My sister just passed her comprehensive exams for grad school, making her a certified Speech-Language Pathologist.
*pause for much deserved applause*
To celebrate her accomplishment and combat the years of hard work leading up to it, as well as the weeks and weeks of stress she went through studying for the exam, I booked massage appointments for her, my mom and I.
If you’ve been around this blog for a little while, you might know that I have had an aversion/borderline fear of massages in the past, which is why on our previous trip to the spa I opted for being swaddled in a cocoon—which you can read about here. This time around however, I was determined to go all in.
Seeing as this year has been chockFULL of calendar events, and I had been sipping on secondhand stress for my sister, I was actually in a place where a massage sounded useful. Necessary, even. So as we sat at the spa that afternoon, clad in our luxurious white robes, and already relaxed after having spent a couple hours checking out the sauna, steam room and Jacuzzi, I was only slightly nervous. And when my name was called and I was led back to the room and asked to disrobe by my very nice masseuse, Rochelle, I only awkwardly giggled once.
Then it began.
After lying on my stomach and tucking myself under the sheet, Rochelle walked back into the room and promptly pulled the sheet all the way over my head. This immediately made me feel like a corpse, which wasn’t exactly relaxing, but then I thought, is there anything more relaxing than being dead? So I went full rigor mortis and let her go to work.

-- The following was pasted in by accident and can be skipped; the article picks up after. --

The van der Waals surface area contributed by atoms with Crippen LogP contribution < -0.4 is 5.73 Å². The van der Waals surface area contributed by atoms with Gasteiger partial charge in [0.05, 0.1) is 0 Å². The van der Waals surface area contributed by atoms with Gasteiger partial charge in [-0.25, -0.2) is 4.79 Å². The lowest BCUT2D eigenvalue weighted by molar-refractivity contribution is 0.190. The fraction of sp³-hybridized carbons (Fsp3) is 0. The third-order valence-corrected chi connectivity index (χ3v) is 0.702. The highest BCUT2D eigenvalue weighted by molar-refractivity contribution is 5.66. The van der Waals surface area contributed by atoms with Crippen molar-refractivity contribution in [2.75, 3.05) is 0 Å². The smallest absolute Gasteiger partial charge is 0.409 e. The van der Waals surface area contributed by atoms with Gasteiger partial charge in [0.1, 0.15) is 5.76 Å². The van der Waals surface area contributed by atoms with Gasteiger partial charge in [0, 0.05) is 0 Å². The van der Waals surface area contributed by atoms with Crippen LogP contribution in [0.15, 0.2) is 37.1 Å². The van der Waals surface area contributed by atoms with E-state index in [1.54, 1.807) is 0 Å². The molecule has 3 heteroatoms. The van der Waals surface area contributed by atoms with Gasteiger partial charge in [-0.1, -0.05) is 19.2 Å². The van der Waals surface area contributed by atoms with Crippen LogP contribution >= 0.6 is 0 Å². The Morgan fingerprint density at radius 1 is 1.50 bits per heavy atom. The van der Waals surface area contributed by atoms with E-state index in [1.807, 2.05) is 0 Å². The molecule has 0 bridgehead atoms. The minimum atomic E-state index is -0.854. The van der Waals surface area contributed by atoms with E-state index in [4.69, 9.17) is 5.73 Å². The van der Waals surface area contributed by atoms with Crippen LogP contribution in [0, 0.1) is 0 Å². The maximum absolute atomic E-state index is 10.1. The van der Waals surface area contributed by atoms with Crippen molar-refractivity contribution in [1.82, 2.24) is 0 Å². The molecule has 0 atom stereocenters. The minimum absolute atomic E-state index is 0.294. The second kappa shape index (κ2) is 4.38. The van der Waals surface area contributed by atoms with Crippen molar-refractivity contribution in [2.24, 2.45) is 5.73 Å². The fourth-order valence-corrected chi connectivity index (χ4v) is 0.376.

Looking back at my first massage, I compared the work of the masseuse to that of a baker kneading bread. I remembered this as Rochelle started massaging my back, and I had a sudden realization that I was the bread. And when I accepted that, I realized the true key to surviving and thriving your way through a massage.
Be dead. Be bread. Get read.
That is: allow yourself to melt into the table and, for lack of a better word, DIE. Then embrace your temporary identity as a batch of dough needing…kneading. And then let the masseuse read you, i.e. go hunting for everywhere you’ve been hiding and holding stress, anxiety, and those cringy, awkward moments you’ve been trying to forget about.
Be dead. Be bread. Get read.
Following this mantra, it was no time at all before Rochelle was telling me our 50 minutes were up. As a testament to her work, when I stood up, my legs felt like jello and my hair was sticking out in seemingly every direction. And since I was still naked, I realized I was the perfect embodiment of a troll doll.
But alas, with a smile on my face, my rubber band back in my hair, and my robe securely fastened, I walked back into the waiting room a new woman. I was relaxed, I was moisturized, and I was now a massage person.